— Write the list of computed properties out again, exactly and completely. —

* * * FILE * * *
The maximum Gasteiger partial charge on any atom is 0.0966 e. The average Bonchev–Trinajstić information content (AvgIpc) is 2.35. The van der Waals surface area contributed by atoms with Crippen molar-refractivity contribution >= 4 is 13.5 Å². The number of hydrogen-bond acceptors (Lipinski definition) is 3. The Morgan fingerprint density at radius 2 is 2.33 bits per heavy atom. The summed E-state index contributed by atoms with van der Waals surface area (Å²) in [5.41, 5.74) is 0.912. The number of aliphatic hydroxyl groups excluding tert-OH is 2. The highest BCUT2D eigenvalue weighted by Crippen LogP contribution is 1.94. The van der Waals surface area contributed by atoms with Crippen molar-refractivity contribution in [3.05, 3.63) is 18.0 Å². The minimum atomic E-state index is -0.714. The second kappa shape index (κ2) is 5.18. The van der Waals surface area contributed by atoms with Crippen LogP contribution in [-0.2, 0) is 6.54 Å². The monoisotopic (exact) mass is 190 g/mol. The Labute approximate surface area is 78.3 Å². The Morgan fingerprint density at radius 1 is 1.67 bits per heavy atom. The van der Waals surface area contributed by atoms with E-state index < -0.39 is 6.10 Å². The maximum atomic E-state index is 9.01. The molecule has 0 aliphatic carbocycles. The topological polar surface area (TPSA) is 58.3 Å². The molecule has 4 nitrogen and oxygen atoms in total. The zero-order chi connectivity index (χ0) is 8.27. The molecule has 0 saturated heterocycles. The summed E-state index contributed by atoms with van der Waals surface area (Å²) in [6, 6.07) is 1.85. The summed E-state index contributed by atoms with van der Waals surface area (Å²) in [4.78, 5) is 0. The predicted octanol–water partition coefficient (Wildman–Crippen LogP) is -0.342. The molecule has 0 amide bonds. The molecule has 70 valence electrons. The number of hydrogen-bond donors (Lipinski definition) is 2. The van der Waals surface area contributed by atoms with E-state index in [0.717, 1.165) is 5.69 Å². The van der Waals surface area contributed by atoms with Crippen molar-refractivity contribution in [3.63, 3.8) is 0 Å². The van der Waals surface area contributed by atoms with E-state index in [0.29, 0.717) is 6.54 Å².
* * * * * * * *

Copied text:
The maximum Gasteiger partial charge on any atom is 0.0966 e. The average Bonchev–Trinajstić information content (AvgIpc) is 2.35. The van der Waals surface area contributed by atoms with Crippen molar-refractivity contribution >= 4 is 13.5 Å². The number of hydrogen-bond acceptors (Lipinski definition) is 3. The Morgan fingerprint density at radius 2 is 2.33 bits per heavy atom. The summed E-state index contributed by atoms with van der Waals surface area (Å²) in [5.41, 5.74) is 0.912. The number of aliphatic hydroxyl groups excluding tert-OH is 2. The highest BCUT2D eigenvalue weighted by Crippen LogP contribution is 1.94. The van der Waals surface area contributed by atoms with Crippen molar-refractivity contribution in [3.05, 3.63) is 18.0 Å². The minimum atomic E-state index is -0.714. The second kappa shape index (κ2) is 5.18. The van der Waals surface area contributed by atoms with Crippen LogP contribution in [-0.2, 0) is 6.54 Å². The monoisotopic (exact) mass is 190 g/mol. The Labute approximate surface area is 78.3 Å². The Morgan fingerprint density at radius 1 is 1.67 bits per heavy atom. The van der Waals surface area contributed by atoms with E-state index < -0.39 is 6.10 Å². The maximum atomic E-state index is 9.01. The molecule has 0 aliphatic carbocycles. The topological polar surface area (TPSA) is 58.3 Å². The molecule has 4 nitrogen and oxygen atoms in total. The zero-order chi connectivity index (χ0) is 8.27. The molecule has 0 saturated heterocycles. The summed E-state index contributed by atoms with van der Waals surface area (Å²) in [6, 6.07) is 1.85. The summed E-state index contributed by atoms with van der Waals surface area (Å²) in [4.78, 5) is 0. The predicted octanol–water partition coefficient (Wildman–Crippen LogP) is -0.342. The molecule has 0 amide bonds. The molecule has 70 valence electrons. The number of hydrogen-bond donors (Lipinski definition) is 2. The van der Waals surface area contributed by atoms with E-state index in [0.717, 1.165) is 5.69 Å². The van der Waals surface area contributed by atoms with Crippen molar-refractivity contribution in [3.63, 3.8) is 0 Å². The van der Waals surface area contributed by atoms with E-state index in [0.29, 0.717) is 6.54 Å².